Asian markets see modest gains, GCC likely to follow
Gulf markets are likely to see a boost in sentiment, tracking modest gains in Asian markets, after Greece's parliament approved the deeply unpopular austerity bill, making a messy default less likely.
But local markets are unlikely to rally significantly on the news the bill had passed as investors had priced such a move.
"To a large extent, this was expected. If we didn't get the vote through, you would've seen panic," says Abdul Kadir Hussain, chief executive and fund manager at Mashreq Capital. "The markets shouldn't react negatively, they've already gone up a lot and priced in some relatively benign news in Europe."
Asian shares and the euro gained modestly on Monday, relieved after Greece came a step closer to securing a much-needed bailout fund and avoiding a messy default.
Brent crude rose above $118 on Monday, supported by a weaker dollar and expectations of a revival in demand growth.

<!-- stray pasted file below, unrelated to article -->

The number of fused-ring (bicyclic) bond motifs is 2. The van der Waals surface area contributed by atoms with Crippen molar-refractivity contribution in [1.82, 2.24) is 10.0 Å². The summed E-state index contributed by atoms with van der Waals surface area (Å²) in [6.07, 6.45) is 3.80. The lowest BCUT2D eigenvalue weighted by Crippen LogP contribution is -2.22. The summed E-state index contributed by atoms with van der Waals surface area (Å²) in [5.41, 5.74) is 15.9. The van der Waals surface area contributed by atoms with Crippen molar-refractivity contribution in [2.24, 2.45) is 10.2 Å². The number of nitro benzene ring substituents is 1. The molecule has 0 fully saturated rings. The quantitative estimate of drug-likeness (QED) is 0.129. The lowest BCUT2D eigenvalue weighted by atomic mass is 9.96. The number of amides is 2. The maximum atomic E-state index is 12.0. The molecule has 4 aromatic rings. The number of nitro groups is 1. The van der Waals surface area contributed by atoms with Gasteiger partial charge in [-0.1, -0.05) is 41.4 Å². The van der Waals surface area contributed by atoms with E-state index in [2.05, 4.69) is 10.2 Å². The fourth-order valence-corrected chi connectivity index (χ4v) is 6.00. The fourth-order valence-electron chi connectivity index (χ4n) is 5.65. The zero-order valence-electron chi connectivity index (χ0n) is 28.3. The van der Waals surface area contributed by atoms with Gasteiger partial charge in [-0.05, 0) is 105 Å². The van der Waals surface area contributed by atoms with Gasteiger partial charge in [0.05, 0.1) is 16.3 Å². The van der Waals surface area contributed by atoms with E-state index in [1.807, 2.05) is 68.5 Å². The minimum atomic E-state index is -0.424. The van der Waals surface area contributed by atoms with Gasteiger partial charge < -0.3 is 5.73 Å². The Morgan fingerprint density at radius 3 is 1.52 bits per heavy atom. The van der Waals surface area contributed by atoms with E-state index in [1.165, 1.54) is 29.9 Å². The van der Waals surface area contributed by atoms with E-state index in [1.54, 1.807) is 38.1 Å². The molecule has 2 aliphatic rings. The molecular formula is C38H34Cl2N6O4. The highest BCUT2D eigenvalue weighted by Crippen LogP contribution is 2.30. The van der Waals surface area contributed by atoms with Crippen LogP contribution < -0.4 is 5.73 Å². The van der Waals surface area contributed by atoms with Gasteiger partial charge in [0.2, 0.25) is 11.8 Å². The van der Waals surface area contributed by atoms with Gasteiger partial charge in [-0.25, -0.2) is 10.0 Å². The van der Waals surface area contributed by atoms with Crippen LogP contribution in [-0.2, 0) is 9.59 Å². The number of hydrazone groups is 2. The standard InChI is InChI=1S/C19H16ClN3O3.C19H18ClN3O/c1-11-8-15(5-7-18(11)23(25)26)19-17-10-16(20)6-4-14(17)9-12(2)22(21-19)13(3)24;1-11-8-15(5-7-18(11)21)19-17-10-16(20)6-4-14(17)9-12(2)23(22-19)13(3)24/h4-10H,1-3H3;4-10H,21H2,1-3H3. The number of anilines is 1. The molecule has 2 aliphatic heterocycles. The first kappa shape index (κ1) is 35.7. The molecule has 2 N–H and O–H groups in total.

Dubai-based investment bank Shuaa Capital is likely to see selling pressure after reporting a wider 2011 loss, of 293.8 million dirhams ($80 million), as it booked provisions and one-off charges.
Shares in Shuaa rose 14.9 percent on Sunday, closing at their highest since Nov. 22.
Kuwait's Gulf Bank will be in focus after reporting a 60-percent jump in full-year net profit in 2011, despite a significant decline in fourth-quarter earnings compared to the same period in 2010.
Meanwhile, Bahrain-based alternative investment manager Investcorp said on Monday it made a net profit of $5.3 million in the first half of fiscal year ending Dec 31, 2011, taking a hit from declining global hedge funds revenues.
In other company news, Dubai lender Emirates NBD's general manager of global markets and treasury John Eldredge is leaving the bank, two sources told Reuters on Sunday.